The beautiful novel Harvest from the English writer Jim Crace just received the prestigious prize of IMPAC Dublin Literary Award. It tells about the extinction of a village of farmworkers, because wool will bring more money. 

I am not sure if here on Lesvos many farmworkers lost their jobs when sheep were on the rise in the Lesvorian landscape. It is a fact that the island used to produce far more agrarian products like tobacco, cotton, pulses, wheat and grapes (Lesvos once was famous for its wines). Sheep and goats still dominate the meadows and mountain slopes, but are no longer kept for their wool (that is now disposed of in deserted places), but rather their milk is used to make cheese.

The industrial revolution on Lesvos was marked by the introduction of steam presses that streamlined the production of olive oil and by steamships that speeded and cheapened transportation. And so around 1900 Lesvos was a pretty prosperous island, also having at the Gulf of Yera the biggest tanneries of the region. The now dilapidated buildings (eg. in Perama) still are an impressive sight.

After centuries of Ottoman rule in 1922 Lesvos returned to being Greek, but that destroyed the industry. This had nothing to do with economics, but with politics. Some agrarian activity like tobacco and resin remained, but olive oil and cheese became then the main export products, with ouzo in third place as an export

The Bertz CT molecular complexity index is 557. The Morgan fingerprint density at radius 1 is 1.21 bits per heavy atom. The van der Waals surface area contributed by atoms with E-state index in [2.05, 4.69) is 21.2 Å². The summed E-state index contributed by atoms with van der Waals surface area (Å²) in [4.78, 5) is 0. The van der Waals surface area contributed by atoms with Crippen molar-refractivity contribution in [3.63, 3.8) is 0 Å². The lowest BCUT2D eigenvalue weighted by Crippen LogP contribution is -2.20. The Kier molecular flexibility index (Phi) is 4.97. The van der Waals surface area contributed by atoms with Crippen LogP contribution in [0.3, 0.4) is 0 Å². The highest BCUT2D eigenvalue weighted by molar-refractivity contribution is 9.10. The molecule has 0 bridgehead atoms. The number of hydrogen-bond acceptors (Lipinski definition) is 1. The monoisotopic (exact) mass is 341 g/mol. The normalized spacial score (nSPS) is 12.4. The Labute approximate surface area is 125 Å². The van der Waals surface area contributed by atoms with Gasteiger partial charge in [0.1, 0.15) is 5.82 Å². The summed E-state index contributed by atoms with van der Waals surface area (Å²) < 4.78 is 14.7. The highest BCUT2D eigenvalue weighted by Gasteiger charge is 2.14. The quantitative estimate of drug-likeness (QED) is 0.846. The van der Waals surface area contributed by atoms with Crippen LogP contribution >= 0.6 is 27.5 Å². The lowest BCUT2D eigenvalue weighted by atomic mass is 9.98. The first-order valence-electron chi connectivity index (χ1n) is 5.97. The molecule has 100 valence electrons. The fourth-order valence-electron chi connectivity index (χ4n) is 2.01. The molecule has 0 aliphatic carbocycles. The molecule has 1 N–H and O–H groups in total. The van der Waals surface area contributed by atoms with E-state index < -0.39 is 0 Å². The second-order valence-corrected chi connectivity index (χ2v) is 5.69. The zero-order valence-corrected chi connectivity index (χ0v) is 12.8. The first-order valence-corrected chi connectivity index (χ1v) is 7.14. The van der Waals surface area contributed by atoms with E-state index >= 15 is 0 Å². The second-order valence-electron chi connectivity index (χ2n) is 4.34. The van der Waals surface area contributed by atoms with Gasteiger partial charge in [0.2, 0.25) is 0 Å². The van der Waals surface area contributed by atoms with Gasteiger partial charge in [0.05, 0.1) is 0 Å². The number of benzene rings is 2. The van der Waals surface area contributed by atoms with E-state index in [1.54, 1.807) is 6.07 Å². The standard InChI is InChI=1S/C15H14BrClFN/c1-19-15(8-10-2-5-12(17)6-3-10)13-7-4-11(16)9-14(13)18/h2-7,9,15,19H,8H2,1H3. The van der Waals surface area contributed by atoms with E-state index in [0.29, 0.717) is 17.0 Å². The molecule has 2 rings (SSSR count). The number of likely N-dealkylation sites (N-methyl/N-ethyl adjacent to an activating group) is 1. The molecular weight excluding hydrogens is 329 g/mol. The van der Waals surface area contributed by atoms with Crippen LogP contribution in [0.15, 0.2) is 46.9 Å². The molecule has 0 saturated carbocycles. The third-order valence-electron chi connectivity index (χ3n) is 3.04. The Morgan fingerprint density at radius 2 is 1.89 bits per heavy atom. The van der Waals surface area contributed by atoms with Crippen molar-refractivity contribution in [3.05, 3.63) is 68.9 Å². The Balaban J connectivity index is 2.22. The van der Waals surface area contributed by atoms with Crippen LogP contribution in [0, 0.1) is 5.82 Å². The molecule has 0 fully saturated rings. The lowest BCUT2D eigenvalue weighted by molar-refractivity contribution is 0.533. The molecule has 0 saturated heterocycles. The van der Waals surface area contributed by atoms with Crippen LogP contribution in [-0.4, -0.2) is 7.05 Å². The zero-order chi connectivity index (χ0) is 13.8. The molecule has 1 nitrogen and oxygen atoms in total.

After the Second World War the western countries of Europe developed quickly. Not Greece however. This country first had to face a civil war and later the colonels took power. Not really a climate for investment. The colonels lost power in 1974 and left Greece as an impoverished country. 

For Greece joining Europe meant hope, and when they did, Europe offered so many cheap loans, that for a moment the Greeks felt like living in paradise. We now know what an enormous price the country now has to pay for it, because even not half a century after the Greeks finally gained their freedom, the country again is on the brink of a steep abyss.